FIG. 5(c) shows an another example of data blocks assembled from the program code of FIG. 5(a). The data assembling part 25 scans the program code from the beginning. The data assembling part 25 divides the program code into a plurality of pieces such that each piece has a length of eight bytes. The data assembling part 25 removes “FF” byte if it is found in each piece. Thus, a data block is assembled such that the program code field does not contain “FF” byte. As a result, data blocks have a variable length. As shown in FIG. 5(c), four data blocks are assembled and 32 bytes of data are transferred in total. This method transfers no “FF” byte, thereby making the transfer more efficient compared to FIG. 5(b).

To further improve the transfer efficiency, the data block assembling part 25 of the present invention can assemble data blocks based on the size of free space. In other words, if the size of free space between areas containing program code is larger than a predetermined value, data blocks are assembled so as not to transfer the free space. On the other hand, if the size of free space between areas containing program code is equal to or smaller than the predetermined value, data blocks are assembled so as to include the free space.

As shown FIG. 5(c), only one “FF” byte is present between the partial program code starting with the address 3F28 and the partial program code starting with the address 3F2B. The “FF” byte is located at address 3F2A. In view of the length of the address fields, transfer of these two partial program codes is more efficient when they are transferred as one data block containing the “FF” byte at address 3F2A as shown in FIG. 5(d) than when they are transferred as two data blocks as shown in FIG. 5(c). Consequently, if it is found that, for example, less than four “FF” bytes are contiguous, one data block containing “FF” byte(s) is assembled as shown in FIG. 5(d). Thus, 29 bytes of data are transferred in total. The efficient of transfer is increased.

The memory rewriting system according to the present invention includes any of the data block forms shown in FIGS. 5(b) to (d).

The operation of the memory rewriting system shown in FIG. 2 is described with reference to FIGS. 6 and 7. Rewriting operation is initiated, for example, when an operation button of the rewriting device 11 is pressed after the rewriting device 11 has been connected to the ECU 10. Alternatively, the rewriting operation may be initiated by operating the ECU 10.

At step 41, the security release request part 21 of the rewriting device 11 transfers a signal indicative of a request for releasing security to the ECU 10. The ECU 10 responds to this signal to start an authentication process for confirming that the authorized rewriting device is connected thereto. The authentication process will be described below referring to FIG. 7.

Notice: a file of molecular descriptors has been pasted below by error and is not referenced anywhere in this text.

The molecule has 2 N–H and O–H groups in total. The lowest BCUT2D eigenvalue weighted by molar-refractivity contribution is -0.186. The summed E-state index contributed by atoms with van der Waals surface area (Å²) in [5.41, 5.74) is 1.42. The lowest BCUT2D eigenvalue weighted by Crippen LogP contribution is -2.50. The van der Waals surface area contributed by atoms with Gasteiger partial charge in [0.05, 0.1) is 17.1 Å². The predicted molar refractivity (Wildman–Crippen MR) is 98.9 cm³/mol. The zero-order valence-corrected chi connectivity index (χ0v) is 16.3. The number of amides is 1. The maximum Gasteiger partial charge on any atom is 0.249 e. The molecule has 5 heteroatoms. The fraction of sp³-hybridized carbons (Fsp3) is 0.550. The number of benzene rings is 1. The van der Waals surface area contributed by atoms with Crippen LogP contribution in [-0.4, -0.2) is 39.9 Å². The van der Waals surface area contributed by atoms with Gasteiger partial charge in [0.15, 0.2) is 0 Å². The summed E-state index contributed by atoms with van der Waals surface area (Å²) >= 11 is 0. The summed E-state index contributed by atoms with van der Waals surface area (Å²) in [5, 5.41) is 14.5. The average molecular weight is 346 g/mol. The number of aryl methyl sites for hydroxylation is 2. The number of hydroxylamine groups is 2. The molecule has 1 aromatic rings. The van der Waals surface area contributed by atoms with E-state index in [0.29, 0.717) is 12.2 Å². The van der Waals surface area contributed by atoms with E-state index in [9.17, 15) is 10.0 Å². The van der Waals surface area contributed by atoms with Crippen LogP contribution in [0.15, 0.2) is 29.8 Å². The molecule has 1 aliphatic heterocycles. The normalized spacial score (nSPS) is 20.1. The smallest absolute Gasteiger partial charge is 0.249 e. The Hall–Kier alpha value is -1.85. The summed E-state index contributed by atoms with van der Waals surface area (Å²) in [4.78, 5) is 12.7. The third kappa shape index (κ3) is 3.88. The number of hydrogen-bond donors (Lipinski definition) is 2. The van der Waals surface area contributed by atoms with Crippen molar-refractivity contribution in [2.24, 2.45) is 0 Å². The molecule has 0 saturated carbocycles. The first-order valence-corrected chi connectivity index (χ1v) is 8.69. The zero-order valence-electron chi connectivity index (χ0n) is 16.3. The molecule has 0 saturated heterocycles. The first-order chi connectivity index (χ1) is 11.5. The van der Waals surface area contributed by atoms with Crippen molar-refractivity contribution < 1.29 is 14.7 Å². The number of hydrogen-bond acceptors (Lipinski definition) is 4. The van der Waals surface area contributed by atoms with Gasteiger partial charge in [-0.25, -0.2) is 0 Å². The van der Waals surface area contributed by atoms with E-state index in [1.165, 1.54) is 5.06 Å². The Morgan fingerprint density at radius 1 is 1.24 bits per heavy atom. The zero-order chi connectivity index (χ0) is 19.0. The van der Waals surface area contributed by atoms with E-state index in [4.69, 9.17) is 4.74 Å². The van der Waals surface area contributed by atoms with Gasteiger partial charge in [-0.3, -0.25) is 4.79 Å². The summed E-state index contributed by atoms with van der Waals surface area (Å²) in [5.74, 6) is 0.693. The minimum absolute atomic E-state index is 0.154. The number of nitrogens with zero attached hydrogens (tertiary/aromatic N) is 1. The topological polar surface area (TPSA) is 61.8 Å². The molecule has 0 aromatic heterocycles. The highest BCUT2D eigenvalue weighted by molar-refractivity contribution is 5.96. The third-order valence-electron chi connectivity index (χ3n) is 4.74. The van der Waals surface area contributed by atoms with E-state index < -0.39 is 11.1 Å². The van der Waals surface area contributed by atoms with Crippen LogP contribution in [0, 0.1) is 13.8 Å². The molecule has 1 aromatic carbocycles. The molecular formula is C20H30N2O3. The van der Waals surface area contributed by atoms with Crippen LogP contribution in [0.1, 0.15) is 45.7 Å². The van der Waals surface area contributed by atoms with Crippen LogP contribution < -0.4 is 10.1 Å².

If the ECU authenticates the rewriting device 11 and permits it to rewrite to the rewritable ROM 16, the process proceeds to step 42. The rewriting request part 23 of the rewriting device 11 transfers a signal indicative of a start of rewriting to the ECU 10, and the rewriting part 35 of the ECU 10 returns a start permission signal when ready for rewriting. At step 43, the rewriting device 11 transfers a request for shifting to a rewriting operation mode to the ECU 10, and then the rewriting part 35 of the ECU 10 executes a process for shifting to the rewriting operation mode. At step 44, the rewriting request part 23 queries the ECU 10 if the shift of the operation mode has completed. The rewriting part 35 transfers a signal indicative of a completion of the shift to the rewriting device 11 if the shift has been completed.

At step 45, the rewriting request part 23 requests the security function f2 stored in the rewritable ROM 16 to be deleted, and in response to this, the rewriting part 35 deletes the security function f2 from the ROM 16.

At this point, in the rewriting device 11, the new security function f3 has been prepared. The function f3 has been provided by the data block assembling part 25 as data blocks for transmission to the ECU 10. The security function f3 is typically created before the rewriting device 11 transfers the request for releasing security or the notification for starting of rewriting to the ECU 10. This preparation for the new security function f3, however, may be carried out immediately before the step 45.

The new security function f3 may be prepared, for example, selecting one from a number of functions previously saved in the rewriting device 11. Alternatively, a user may create the new security function f3 by manipulating the rewriting device 11.